SaaS companies have several revenue streams to choose from, including one-time set-up fees, upsells, and advertising costs. However, monthly, annual or multi-year subscription fees are often a main source of income for SaaS companies. Different SaaS company models are compatible with some revenue streams but not others. Yet, all SaaS companies need to understand how much predictable revenue they can receive each year. That’s where ARR is useful for SaaS startups.
ARR is the amount of revenue a company can expect to make each year going forward. It includes your Monthly Recurring Revenue (MRR)—the sum of your monthly revenue—multiplied by 12. Take the SaaS company and team collaboration platform Slack for example. The company had 95,000 paid customers by the end of their first quarter in 2019 with a minimum paid subscription rate of $6.67 per month billed annually. If all of these paid customers subscribed to Slack’s standard Teams plan at $6.67 per month, their MRR would be $633,650. When you multiply this figure by 12 months, you get an estimated projected figure or ARR of $7.6 billion. Slack’s ARR increased by 84 percent exceeding $100,000 in annual revenue over the fiscal year based on 645 paid enterprise customers, as of April 30th, 2019.
The focus is on recurring revenue, which is what investors prefer over once-off revenue. While some users will unsubscribe, new ones may join. The idea is to determine the average number of subscribers the SaaS platform should expect in a given year going forward. This calculation should take growth into account.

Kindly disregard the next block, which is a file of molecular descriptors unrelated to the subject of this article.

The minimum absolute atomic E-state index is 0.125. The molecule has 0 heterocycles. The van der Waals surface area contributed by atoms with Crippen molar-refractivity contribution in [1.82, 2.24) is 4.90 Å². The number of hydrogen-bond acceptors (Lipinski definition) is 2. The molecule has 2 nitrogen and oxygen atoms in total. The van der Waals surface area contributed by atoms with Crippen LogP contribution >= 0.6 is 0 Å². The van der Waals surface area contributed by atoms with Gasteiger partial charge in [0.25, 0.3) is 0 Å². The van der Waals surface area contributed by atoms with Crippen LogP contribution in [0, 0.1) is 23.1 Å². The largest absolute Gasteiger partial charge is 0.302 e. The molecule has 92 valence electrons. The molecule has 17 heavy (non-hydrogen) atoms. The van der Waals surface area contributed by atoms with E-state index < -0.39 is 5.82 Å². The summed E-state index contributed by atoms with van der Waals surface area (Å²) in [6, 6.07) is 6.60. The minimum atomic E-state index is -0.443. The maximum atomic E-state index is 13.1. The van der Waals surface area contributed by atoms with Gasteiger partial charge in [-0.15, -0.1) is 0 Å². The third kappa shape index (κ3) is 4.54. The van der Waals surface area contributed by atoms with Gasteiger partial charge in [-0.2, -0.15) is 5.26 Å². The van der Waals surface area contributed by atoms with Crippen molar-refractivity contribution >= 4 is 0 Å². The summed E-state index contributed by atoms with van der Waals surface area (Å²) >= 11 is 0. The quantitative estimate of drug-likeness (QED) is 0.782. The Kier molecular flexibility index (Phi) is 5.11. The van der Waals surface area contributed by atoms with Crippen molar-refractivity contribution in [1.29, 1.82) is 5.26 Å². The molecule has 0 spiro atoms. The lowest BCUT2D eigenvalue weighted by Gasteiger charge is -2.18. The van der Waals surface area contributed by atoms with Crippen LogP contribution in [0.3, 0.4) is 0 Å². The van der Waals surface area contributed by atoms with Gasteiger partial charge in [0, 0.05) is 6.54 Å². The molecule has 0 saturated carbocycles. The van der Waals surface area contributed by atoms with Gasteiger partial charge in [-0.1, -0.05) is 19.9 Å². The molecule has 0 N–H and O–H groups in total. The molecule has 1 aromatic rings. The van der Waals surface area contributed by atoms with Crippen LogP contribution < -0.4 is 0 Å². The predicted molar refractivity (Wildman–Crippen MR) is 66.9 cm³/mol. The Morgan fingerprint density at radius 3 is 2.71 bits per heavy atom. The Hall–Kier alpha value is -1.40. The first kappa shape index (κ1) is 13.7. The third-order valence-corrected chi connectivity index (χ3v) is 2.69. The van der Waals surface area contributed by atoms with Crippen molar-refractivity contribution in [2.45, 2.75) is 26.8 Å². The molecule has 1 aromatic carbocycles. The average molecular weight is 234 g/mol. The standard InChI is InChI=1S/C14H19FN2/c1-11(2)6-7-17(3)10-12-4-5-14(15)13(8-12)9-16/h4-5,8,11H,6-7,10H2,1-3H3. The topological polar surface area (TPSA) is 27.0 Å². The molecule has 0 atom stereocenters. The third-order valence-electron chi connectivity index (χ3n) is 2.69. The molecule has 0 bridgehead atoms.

If the SaaS platform has regular advertisers, then any expected payments over a year will be a part of ARR. YouTube is a social media site on which regular users do not pay any fees. However, advertisements are regularly featured and repeat advertisers contribute towards ARR. If customers use a software platform to buy goods or services on a regular basis, that can be considered ARR. Postmates is one such app which will feature repeat customers, who spent almost $1 billion on the app yet do not need a subscription.
Experts often debate whether ARR should include sign-on or joining fees. It is important to note that growth in SaaS companies plateaus at some point. This was the case with SaaS companies like WhatsApp as measured by new app installations. When a SaaS company like WhatsApp reaches as many as 91 million users worldwide, their ability to grow is bound to decrease. It is easy to overestimate future expected ARR if one does not consider future growth reduction. As other users drop the service for various reasons, new ones replace them. After the initial growth spurt, a SaaS company could be able to predict how many new users it gains each year as others drop out. It may be able to maintain a steady revenue stream from once-off joining fees as part of their ARR.